Strawbs - The Ferryman’s Curse album review

Abandon hope all ye who enter here…

Cover art for Strawbs - The Ferryman’s Curse album

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One of the most enduring touchstones of the British folk and progressive scene, the Strawbs mainman the esteemed Dave Cousins has never shied away from contentious material. And now he’s in his seventies he seems even more determined to rattle cages from his home in Kent.

After a plush piano orchestral overture lurches into a percussive storm, Strawbs conjure a narrative, The Nails From The Hands Of Christ, that examines modern religious fetishism. Having set the tone – think Midlake for old timers – Cousins takes relish in constructing the perfect soundtrack for the Winter Solstice. Whether you agree with his tongue-in-cheek view of contemporary morality on the Ten Commandments or not, it’s difficult to avoid being sucked into to a cautionary tale that makes short shrift of the meme generation, TV cooks, footballers’ wives, instant talent show fame et al. It’s a kind of Money For Nothing but with better lyrics. The title track is the killer in every sense. The 47-years-later sequel to Tony Hooper’s The Vision Of The Lady Of The Lake (from Dragonfly) this is hauntingly redolent of Bowie at his bleakest – the two Daves often shared stages and joints back in the day – and sets the seal on one of the year’s more imaginative albums.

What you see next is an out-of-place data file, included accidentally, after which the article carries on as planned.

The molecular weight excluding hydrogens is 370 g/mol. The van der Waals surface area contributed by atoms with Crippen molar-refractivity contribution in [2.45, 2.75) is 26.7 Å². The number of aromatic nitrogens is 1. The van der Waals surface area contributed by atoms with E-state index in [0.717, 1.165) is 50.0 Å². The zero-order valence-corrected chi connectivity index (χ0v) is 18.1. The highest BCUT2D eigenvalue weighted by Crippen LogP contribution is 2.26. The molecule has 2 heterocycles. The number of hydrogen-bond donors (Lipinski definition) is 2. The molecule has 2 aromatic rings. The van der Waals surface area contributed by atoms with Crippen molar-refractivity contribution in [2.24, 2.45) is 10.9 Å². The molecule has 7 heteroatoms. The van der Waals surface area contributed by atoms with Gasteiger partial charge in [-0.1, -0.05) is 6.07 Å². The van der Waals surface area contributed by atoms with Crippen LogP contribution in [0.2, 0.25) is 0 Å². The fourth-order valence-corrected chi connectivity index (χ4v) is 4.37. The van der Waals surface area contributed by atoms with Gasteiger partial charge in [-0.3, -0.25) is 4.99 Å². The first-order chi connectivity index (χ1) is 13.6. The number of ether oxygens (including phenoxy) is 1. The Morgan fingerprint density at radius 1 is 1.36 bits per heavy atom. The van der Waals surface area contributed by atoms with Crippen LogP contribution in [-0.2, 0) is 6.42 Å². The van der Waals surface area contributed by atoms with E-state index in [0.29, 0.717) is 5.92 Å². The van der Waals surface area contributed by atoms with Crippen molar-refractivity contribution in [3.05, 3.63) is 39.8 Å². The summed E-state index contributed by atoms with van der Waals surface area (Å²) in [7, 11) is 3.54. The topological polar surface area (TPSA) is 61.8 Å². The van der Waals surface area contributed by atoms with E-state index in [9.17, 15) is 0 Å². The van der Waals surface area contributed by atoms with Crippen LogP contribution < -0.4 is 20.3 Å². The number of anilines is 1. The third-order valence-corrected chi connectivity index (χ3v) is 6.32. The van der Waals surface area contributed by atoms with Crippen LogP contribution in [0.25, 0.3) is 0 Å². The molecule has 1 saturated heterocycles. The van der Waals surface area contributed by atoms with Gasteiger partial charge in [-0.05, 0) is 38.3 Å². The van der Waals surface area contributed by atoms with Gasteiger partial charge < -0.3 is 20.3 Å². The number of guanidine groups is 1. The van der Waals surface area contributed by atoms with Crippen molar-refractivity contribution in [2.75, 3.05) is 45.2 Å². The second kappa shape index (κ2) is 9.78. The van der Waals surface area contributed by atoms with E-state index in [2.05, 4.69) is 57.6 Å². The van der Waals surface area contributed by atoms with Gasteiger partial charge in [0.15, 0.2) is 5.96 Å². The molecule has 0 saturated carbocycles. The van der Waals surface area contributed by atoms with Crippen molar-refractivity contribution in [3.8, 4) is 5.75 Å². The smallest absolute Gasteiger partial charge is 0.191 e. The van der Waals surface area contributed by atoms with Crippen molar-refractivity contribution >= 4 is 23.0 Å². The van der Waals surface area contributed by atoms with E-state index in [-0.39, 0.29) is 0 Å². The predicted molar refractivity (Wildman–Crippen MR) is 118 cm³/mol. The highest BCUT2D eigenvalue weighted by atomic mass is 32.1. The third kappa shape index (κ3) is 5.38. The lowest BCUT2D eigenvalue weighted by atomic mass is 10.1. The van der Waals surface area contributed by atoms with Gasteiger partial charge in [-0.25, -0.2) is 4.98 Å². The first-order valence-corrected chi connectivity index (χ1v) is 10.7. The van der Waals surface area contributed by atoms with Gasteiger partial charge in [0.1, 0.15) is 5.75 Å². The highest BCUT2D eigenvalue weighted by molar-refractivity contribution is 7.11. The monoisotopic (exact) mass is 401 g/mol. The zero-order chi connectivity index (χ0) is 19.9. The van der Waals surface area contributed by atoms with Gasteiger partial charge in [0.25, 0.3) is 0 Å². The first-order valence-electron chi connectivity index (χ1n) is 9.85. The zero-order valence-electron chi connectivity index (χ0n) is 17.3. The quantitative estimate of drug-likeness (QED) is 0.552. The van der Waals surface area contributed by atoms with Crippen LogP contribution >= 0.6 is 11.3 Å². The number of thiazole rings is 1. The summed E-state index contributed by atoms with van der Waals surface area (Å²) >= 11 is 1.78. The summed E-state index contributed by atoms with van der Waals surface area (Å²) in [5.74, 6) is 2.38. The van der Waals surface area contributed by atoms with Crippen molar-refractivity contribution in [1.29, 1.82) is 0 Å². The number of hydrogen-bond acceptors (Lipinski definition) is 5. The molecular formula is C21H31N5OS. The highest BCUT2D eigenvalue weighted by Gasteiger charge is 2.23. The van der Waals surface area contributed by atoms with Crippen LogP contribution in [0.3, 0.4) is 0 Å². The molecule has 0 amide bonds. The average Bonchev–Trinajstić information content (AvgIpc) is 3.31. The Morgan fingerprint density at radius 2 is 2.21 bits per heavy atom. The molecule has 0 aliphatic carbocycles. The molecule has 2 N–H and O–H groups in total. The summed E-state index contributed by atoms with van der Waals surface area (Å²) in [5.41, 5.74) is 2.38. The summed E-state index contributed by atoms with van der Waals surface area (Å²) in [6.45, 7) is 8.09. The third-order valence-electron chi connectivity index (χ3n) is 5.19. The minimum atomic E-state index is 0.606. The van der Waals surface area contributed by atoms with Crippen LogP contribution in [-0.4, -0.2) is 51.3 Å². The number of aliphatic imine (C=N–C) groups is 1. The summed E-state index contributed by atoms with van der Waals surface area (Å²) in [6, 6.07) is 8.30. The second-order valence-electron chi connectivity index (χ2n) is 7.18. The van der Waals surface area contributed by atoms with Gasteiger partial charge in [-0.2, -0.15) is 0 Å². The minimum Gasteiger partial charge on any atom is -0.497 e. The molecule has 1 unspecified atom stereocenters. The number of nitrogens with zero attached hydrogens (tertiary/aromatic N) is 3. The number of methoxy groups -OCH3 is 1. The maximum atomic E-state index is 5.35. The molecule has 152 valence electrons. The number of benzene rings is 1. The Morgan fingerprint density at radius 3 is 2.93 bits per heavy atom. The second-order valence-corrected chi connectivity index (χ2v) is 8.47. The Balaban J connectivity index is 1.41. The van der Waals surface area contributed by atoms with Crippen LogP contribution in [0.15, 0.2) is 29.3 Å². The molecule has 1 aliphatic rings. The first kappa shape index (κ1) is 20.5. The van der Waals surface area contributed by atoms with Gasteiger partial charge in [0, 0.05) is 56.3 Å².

Max Bell

Max Bell worked for the NME during the golden 70s era before running up and down London’s Fleet Street for The Times and all the other hot-metal dailies. A long stint at the Standard and mags like The Face and GQ kept him honest. Later, Record Collector and Classic Rock called.